The latest Rasmussen Reports national telephone survey finds that 47% of US voters say global warming is caused by long-term planetary trends rather than human activity; 42% say human activity is the cause, while five percent (5%) say there is some other reason.
|Results of Rasmussen polling on causes of global warming since April 2008, with trendlines. Click to enlarge.|
Although the percentage have varied at times widely from poll to poll, since April 2008, the trend in responses has been toward assigning long-term planetary change as the cause of warming, and away from anthropogenic emissions.
The latest poll finds:
Most men (53%) say long-term trends are to blame, while women are closely divided on the question. Younger voters are more likely than their elders to see human activity as the root cause of global warming.
Sixty-two percent (62%) of Democrats fault humans, while 65% of Republicans and a plurality (49%) of voters not affiliated with either party say planetary trends are the culprit.
52% of all voters think that President Obama believes global warming is caused primarily by human activity. Only 20% say the president blames planetary trends. Nine percent (9%) say the president faults some other reason, and 19% are not sure what Obama thinks.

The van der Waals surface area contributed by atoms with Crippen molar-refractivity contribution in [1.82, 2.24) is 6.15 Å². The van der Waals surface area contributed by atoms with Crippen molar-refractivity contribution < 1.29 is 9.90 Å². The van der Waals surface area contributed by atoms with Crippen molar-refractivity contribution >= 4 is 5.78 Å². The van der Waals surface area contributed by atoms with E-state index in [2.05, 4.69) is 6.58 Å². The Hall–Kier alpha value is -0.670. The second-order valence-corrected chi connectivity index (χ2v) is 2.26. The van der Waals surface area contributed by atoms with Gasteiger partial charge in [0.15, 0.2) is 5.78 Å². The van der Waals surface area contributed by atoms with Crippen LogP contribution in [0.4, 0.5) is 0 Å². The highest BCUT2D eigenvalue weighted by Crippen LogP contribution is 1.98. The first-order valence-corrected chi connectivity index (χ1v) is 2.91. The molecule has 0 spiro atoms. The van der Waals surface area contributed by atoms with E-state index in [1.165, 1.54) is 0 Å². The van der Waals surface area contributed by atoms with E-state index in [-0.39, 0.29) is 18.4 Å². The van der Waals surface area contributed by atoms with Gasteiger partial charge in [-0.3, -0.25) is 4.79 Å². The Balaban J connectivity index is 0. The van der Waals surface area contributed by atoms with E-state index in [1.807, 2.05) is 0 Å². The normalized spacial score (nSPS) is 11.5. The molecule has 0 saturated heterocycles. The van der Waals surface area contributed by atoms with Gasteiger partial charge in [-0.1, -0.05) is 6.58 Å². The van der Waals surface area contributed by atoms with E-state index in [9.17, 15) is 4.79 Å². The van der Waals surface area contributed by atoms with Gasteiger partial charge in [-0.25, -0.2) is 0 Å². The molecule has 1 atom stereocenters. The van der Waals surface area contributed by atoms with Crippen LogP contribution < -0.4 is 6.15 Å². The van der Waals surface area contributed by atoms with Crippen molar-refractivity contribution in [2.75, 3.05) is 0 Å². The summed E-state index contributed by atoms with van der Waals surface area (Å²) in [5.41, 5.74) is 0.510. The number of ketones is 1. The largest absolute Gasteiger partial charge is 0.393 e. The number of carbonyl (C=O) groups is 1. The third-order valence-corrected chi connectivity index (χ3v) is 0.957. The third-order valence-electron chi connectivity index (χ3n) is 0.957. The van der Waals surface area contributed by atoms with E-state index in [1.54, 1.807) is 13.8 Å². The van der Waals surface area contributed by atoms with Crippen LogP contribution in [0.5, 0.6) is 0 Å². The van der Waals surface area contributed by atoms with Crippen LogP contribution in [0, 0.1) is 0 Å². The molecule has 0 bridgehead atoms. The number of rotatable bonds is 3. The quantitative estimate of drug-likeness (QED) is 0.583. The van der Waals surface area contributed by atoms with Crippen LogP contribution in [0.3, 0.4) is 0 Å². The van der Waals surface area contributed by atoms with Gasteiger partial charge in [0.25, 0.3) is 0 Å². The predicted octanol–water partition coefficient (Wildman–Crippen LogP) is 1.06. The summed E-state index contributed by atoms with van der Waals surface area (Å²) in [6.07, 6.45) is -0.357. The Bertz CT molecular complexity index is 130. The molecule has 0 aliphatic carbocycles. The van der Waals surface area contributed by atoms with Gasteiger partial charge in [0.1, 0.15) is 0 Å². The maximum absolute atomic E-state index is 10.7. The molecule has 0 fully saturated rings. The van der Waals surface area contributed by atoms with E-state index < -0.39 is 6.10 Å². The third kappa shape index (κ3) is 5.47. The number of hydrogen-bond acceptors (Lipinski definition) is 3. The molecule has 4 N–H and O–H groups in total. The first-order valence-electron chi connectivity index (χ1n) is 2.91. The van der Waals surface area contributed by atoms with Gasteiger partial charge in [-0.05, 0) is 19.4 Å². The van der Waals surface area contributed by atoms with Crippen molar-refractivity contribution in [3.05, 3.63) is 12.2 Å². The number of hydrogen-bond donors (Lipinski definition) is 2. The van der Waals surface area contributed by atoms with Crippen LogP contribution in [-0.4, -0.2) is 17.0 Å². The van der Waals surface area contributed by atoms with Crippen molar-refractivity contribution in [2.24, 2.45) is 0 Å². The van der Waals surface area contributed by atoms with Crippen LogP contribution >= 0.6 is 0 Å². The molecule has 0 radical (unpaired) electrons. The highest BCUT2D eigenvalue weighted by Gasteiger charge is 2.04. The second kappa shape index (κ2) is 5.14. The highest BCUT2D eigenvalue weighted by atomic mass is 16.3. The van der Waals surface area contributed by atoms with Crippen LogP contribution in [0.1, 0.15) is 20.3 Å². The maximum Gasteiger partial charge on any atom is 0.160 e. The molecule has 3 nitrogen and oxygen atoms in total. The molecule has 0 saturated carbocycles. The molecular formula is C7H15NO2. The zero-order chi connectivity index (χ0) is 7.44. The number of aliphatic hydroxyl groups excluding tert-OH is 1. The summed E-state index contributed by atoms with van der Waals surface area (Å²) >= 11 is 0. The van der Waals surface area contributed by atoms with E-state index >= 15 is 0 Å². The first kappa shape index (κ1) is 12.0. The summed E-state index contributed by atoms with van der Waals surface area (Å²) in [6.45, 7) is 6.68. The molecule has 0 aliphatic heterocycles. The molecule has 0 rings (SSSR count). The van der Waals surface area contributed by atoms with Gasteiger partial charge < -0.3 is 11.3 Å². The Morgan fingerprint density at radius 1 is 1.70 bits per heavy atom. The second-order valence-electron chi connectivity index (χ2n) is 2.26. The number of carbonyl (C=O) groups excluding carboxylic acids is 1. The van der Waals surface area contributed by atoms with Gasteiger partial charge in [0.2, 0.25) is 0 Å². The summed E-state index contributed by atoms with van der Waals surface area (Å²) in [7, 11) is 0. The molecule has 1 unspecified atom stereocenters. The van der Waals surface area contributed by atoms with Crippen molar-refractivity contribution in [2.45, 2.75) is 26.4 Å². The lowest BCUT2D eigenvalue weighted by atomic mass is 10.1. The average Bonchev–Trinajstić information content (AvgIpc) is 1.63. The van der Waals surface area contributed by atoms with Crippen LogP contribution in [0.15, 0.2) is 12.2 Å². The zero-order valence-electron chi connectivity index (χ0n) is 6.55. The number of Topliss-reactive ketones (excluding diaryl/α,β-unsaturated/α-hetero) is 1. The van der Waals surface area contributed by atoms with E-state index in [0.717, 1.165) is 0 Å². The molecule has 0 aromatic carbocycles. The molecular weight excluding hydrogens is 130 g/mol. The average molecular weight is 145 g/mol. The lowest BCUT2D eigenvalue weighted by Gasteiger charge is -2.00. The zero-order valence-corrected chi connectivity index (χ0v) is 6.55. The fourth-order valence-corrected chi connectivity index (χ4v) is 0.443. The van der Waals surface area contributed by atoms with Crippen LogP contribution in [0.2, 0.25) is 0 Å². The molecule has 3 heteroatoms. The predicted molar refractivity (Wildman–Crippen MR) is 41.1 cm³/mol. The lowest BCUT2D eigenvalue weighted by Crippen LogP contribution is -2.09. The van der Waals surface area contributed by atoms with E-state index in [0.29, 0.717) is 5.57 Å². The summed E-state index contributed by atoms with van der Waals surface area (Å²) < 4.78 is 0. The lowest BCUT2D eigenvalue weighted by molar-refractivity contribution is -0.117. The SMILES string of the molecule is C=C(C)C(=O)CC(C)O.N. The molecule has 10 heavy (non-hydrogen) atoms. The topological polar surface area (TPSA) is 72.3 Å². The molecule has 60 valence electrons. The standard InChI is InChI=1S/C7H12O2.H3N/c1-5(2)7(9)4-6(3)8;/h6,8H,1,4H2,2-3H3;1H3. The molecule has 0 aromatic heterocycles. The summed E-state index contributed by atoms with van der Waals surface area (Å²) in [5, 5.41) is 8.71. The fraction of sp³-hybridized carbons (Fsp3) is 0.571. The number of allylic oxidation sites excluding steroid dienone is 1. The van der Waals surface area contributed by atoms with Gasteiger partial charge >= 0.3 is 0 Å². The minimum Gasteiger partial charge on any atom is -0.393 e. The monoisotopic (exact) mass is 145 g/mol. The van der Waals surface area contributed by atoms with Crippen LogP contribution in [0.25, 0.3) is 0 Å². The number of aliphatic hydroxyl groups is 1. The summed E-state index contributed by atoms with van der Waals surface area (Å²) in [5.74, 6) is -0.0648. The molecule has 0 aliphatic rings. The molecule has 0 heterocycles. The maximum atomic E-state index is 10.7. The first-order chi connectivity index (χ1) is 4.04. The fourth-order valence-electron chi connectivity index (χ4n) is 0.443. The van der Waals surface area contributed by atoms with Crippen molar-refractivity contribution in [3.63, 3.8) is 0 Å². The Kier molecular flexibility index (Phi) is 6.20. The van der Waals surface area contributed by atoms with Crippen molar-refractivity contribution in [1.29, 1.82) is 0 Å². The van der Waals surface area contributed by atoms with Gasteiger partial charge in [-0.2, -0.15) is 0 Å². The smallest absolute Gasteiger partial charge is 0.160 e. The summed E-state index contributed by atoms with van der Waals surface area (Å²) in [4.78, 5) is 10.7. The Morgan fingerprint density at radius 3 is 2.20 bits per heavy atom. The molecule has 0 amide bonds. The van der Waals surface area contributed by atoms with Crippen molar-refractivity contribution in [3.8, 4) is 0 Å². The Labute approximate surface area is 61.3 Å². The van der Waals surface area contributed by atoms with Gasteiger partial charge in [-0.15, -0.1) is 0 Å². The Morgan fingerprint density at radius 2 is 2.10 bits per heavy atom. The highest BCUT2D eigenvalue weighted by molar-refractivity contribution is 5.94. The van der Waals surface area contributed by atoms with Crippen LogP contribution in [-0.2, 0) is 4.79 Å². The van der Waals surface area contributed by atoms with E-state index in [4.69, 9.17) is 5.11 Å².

Sixty-four percent (64%) say global warming is at least a somewhat serious problem, with 35% who regard it as very serious. Twenty percent (20%) say it’s not very serious, and another 14% view it as not at all serious. These numbers have been largely the same for months, according to Rasmussen.
Thirty-five percent (35%) of Americans favor the climate change bill intended to curb global warming that was passed by the House in June and is set for review by the Senate when it returns next week. Forty percent (40%) are opposed to it. However, the antis feel more strongly: Twenty-six percent (26%) Strongly Oppose the bill versus 10% who Strongly Favor it. Sixty percent (60%) of voters believe it is more important to find new sources of energy than to reduce the amount of energy Americans now consume. Thirty-two percent (32%) disagree and say energy conservation should be the priority.
But in a separate survey, just 23% of Americans believe that new, cost-effective energy sources will be found. Fifty-nine percent (59%) say people in the United States must cut back on their lifestyle to conserve energy instead. Fifty percent (50%) of voters say more nuclear power plants should be built in the United States. Thirty-four percent (34%) are opposed, and 16% are not sure.
Generally speaking, 48% of Americans favor increased government spending on programs that encourage Americans to be more energy-efficient. Thirty-six percent (36%) oppose additional government spending with this goal in mind.